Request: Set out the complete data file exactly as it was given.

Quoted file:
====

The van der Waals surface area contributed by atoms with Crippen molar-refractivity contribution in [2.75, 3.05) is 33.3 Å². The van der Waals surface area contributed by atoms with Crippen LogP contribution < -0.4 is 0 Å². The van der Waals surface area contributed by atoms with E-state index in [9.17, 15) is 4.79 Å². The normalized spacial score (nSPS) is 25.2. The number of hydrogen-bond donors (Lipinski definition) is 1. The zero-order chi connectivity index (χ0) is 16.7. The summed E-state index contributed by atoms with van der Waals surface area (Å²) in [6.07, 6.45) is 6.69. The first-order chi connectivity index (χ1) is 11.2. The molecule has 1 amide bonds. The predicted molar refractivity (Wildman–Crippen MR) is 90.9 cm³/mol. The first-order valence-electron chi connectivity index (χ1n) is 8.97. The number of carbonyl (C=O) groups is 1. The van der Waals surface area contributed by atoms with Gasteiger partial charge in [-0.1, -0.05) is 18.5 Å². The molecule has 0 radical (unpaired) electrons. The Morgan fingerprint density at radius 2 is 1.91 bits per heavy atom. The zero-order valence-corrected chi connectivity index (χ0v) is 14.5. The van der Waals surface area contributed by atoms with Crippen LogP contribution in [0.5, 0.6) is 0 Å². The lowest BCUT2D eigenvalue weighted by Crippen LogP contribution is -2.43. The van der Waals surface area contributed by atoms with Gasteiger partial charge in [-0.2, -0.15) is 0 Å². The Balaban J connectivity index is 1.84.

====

The van der Waals surface area contributed by atoms with Crippen molar-refractivity contribution in [2.75, 3.05) is 33.3 Å². The van der Waals surface area contributed by atoms with Crippen LogP contribution < -0.4 is 0 Å². The van der Waals surface area contributed by atoms with E-state index in [9.17, 15) is 4.79 Å². The normalized spacial score (nSPS) is 25.2. The number of hydrogen-bond donors (Lipinski definition) is 1. The zero-order chi connectivity index (χ0) is 16.7. The summed E-state index contributed by atoms with van der Waals surface area (Å²) in [6.07, 6.45) is 6.69. The first-order chi connectivity index (χ1) is 11.2. The molecule has 1 amide bonds. The predicted molar refractivity (Wildman–Crippen MR) is 90.9 cm³/mol. The first-order valence-electron chi connectivity index (χ1n) is 8.97. The number of carbonyl (C=O) groups is 1. The van der Waals surface area contributed by atoms with Gasteiger partial charge in [-0.1, -0.05) is 18.5 Å². The molecule has 0 radical (unpaired) electrons. The Morgan fingerprint density at radius 2 is 1.91 bits per heavy atom. The zero-order valence-corrected chi connectivity index (χ0v) is 14.5. The van der Waals surface area contributed by atoms with Crippen LogP contribution in [0.5, 0.6) is 0 Å². The lowest BCUT2D eigenvalue weighted by Crippen LogP contribution is -2.43. The van der Waals surface area contributed by atoms with Gasteiger partial charge in [-0.2, -0.15) is 0 Å². The Balaban J connectivity index is 1.84.